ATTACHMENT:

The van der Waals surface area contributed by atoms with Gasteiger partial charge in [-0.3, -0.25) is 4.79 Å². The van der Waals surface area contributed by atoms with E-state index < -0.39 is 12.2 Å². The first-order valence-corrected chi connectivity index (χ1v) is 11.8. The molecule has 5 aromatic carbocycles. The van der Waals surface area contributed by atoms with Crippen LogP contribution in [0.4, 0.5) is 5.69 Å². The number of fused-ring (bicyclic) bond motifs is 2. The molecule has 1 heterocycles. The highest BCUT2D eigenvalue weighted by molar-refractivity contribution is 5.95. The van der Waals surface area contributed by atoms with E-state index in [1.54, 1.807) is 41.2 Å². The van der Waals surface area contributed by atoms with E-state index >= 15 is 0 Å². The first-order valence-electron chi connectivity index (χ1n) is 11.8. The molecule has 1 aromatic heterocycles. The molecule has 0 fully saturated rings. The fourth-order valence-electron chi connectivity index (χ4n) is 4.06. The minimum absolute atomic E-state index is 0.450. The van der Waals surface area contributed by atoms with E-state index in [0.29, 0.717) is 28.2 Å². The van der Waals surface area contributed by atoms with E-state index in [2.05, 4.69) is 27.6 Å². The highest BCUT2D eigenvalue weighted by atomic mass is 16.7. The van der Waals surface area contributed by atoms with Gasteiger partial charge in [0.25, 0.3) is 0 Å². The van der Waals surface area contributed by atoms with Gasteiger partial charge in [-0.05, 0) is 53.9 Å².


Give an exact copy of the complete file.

The van der Waals surface area contributed by atoms with Gasteiger partial charge in [-0.3, -0.25) is 4.79 Å². The van der Waals surface area contributed by atoms with E-state index < -0.39 is 12.2 Å². The first-order valence-corrected chi connectivity index (χ1v) is 11.8. The molecule has 5 aromatic carbocycles. The van der Waals surface area contributed by atoms with Crippen LogP contribution in [0.4, 0.5) is 5.69 Å². The number of fused-ring (bicyclic) bond motifs is 2. The molecule has 1 heterocycles. The highest BCUT2D eigenvalue weighted by molar-refractivity contribution is 5.95. The van der Waals surface area contributed by atoms with E-state index in [1.54, 1.807) is 41.2 Å². The van der Waals surface area contributed by atoms with E-state index >= 15 is 0 Å². The first-order valence-electron chi connectivity index (χ1n) is 11.8. The molecule has 1 aromatic heterocycles. The molecule has 0 fully saturated rings. The fourth-order valence-electron chi connectivity index (χ4n) is 4.06. The minimum absolute atomic E-state index is 0.450. The van der Waals surface area contributed by atoms with E-state index in [0.29, 0.717) is 28.2 Å². The van der Waals surface area contributed by atoms with E-state index in [2.05, 4.69) is 27.6 Å². The highest BCUT2D eigenvalue weighted by atomic mass is 16.7. The van der Waals surface area contributed by atoms with Gasteiger partial charge in [0.25, 0.3) is 0 Å². The van der Waals surface area contributed by atoms with Gasteiger partial charge in [-0.05, 0) is 53.9 Å².